No less than 46 U.S. financial institutions, as well as a dam in New York, were allegedly targeted.
On Thursday morning, the Department of Justice unsealed an indictment against seven Iranian citizens allegedly funded by the Islamic Revolutionary Guard Corps, accusing them of launching a coordinated cyber-attack against a minimum of 46 American financial institutions, as well as a major New York dam.
In a press conference with some of American law enforcement’s heaviest hitters, including F.B.I. director James Comey and U.S. district attorney Preet Bharara, Attorney General Loretta Lynch announced that members of two Iran-based computer companies, ITSecTeam and the Mersad Company, had launched coordinated distributed denial of service (DDoS) attacks against the Web sites of dozens of financial institutions, including the New York Stock Exchange, Bank of America, Capital One, ING, and AT&T, disabling them and preventing their customers from accessing their accounts. In addition, one of the alleged hackers, Hamid Firoozi, was said to have illegally accessed a computer in charge of the Bowman Dam in Rye, New York, giving him the ability to remotely control its operations and potentially cause “a threat to public health or safety.” According to the Department of Justice, the two groups received funding from the Islamic Revolutionary Guard, the elite government militia tasked with defending Islamic law in Iran.
Lynch said in a statement that the attacks not only cost these companies “tens of millions of dollars” to restore their Web sites, but highlighted how foreign cyber-attacks have become a major threat to U.S. national security.
“In unsealing this indictment, the Department of Justice is sending a powerful message: that we will not allow any individual, group, or nation to sabotage American financial institutions or undermine the integrity of fair competition in the operation of the free market,” she said in the prepared statement.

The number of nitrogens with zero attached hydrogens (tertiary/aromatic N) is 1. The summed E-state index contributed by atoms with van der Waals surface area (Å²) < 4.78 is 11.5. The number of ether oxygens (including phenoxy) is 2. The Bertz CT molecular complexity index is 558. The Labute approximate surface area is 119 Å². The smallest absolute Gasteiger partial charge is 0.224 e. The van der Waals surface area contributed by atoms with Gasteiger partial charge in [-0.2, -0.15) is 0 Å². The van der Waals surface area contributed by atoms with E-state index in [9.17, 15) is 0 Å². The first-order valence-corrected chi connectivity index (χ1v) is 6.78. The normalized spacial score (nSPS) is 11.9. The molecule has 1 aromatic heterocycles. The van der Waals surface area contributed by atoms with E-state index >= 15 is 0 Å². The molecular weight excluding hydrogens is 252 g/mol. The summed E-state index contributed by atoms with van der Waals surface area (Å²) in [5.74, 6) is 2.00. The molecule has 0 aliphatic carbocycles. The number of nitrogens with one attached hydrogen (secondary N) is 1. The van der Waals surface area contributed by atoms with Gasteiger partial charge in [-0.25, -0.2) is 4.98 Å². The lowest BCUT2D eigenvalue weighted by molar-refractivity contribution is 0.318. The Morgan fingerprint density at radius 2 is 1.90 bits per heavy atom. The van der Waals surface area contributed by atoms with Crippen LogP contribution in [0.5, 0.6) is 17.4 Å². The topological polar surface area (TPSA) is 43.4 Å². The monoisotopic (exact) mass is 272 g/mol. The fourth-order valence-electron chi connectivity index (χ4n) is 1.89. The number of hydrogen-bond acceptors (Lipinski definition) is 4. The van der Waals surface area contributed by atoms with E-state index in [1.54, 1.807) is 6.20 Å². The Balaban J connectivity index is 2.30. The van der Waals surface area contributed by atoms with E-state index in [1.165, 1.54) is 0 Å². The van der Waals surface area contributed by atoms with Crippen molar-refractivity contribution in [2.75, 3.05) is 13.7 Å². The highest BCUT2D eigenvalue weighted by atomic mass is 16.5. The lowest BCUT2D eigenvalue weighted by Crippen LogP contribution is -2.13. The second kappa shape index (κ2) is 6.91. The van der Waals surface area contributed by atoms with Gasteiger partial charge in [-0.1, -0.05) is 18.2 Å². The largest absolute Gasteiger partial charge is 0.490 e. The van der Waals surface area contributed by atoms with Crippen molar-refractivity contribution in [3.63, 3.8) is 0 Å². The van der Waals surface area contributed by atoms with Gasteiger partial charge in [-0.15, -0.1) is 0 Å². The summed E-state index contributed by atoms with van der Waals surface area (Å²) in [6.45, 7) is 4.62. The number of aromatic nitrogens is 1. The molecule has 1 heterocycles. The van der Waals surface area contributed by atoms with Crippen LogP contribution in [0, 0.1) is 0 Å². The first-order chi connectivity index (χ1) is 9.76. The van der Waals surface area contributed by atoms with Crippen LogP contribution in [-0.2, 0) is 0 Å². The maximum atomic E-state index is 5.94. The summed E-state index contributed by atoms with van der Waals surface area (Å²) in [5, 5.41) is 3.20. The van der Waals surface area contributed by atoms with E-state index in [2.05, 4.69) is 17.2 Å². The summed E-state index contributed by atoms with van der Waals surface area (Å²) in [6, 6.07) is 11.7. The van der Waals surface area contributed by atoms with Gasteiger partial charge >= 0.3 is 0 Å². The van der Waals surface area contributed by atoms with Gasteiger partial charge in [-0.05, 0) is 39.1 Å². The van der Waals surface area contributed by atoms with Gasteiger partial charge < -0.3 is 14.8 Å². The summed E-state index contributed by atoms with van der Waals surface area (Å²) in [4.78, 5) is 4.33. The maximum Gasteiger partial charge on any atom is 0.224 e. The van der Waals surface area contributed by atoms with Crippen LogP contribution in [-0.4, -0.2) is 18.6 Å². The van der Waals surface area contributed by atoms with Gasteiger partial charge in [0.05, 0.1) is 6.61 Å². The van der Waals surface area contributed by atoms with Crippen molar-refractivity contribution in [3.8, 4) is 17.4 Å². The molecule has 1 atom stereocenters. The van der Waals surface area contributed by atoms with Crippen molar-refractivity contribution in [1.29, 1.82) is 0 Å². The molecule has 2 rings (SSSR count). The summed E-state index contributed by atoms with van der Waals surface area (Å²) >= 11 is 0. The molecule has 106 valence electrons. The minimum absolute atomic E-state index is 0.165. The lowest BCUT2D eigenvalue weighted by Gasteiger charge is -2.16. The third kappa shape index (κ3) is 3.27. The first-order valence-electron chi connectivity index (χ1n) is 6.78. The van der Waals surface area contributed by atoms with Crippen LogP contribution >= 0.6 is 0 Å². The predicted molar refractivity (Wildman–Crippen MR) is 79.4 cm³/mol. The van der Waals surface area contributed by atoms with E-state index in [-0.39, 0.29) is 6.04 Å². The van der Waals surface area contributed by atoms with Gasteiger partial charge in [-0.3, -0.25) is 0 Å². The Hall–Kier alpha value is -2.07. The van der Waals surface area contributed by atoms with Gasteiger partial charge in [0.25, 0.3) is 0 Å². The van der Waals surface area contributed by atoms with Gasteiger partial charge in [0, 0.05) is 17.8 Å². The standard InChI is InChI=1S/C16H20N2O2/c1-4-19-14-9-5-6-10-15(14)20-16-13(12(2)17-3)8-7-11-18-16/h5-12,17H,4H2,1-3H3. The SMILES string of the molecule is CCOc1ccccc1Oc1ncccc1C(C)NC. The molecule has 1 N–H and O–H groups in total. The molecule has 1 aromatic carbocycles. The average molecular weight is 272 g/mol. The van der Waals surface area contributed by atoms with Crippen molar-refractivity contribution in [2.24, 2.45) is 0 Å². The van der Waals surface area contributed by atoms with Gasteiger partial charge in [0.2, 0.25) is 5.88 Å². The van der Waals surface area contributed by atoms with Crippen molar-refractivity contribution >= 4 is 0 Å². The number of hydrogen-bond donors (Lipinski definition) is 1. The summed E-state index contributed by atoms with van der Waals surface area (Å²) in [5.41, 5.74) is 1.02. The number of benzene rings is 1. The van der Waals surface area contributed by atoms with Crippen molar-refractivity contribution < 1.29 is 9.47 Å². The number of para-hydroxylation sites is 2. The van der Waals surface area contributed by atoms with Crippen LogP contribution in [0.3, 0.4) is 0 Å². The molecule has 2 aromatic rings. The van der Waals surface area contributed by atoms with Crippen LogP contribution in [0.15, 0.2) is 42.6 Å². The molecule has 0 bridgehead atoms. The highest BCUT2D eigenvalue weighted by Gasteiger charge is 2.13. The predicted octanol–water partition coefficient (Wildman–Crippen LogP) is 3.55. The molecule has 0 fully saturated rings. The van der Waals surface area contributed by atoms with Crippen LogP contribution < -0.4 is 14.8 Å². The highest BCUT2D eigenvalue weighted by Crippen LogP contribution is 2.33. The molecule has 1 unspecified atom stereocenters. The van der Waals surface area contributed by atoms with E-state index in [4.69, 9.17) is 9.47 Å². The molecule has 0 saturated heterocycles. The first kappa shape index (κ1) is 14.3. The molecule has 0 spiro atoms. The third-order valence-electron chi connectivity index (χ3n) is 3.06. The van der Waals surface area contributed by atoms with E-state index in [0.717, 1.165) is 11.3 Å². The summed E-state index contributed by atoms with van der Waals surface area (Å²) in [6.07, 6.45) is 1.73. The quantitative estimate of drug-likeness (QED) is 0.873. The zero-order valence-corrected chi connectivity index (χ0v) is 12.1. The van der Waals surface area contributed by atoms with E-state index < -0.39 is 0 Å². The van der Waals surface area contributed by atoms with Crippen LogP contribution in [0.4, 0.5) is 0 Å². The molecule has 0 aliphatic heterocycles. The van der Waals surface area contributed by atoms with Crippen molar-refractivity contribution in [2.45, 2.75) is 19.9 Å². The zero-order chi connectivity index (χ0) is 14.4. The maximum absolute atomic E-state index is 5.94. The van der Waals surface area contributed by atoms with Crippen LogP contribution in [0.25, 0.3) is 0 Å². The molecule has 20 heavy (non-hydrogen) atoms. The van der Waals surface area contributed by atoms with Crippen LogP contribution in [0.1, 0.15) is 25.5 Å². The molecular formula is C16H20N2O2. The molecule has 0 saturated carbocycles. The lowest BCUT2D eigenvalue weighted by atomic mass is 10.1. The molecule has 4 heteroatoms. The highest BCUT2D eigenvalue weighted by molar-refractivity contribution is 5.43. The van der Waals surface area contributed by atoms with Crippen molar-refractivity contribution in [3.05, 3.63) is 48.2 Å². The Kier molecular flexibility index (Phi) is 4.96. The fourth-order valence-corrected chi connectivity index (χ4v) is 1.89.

According to the indictment, the DDoS attacks took place over 176 days between 2011 and 2013. The attacks on U.S. targets took place after Iran’s nuclear capabilities were sabotaged by the Stuxnet virus, believed to have been a joint effort between the U.S. and Israeli governments, in mid-2010.
The indictment also comes after a series of high-profile cyber-attacks on the United States government. In 2014 alone, the government experienced more than 61,000 attacks on their computer systems, affecting several administrative agencies such as the State Department, the Energy Department, and the White House. Last year, the Office of Personnel Management (O.P.M.) was the target of the largest attack to date, in which Chinese hackers stole sensitive personal information from 21.5 million past and present government employees.
During the press conference Thursday morning, Comey said that the indictment was meant to show the world that the U.S. government was ready to respond to foreign-based cyber-attacks, no matter where they came from or the scale of the attack. “By calling out the individuals and nations who use cyber-attacks to threaten American enterprise, as we have done in this indictment, we will change behavior,” he said.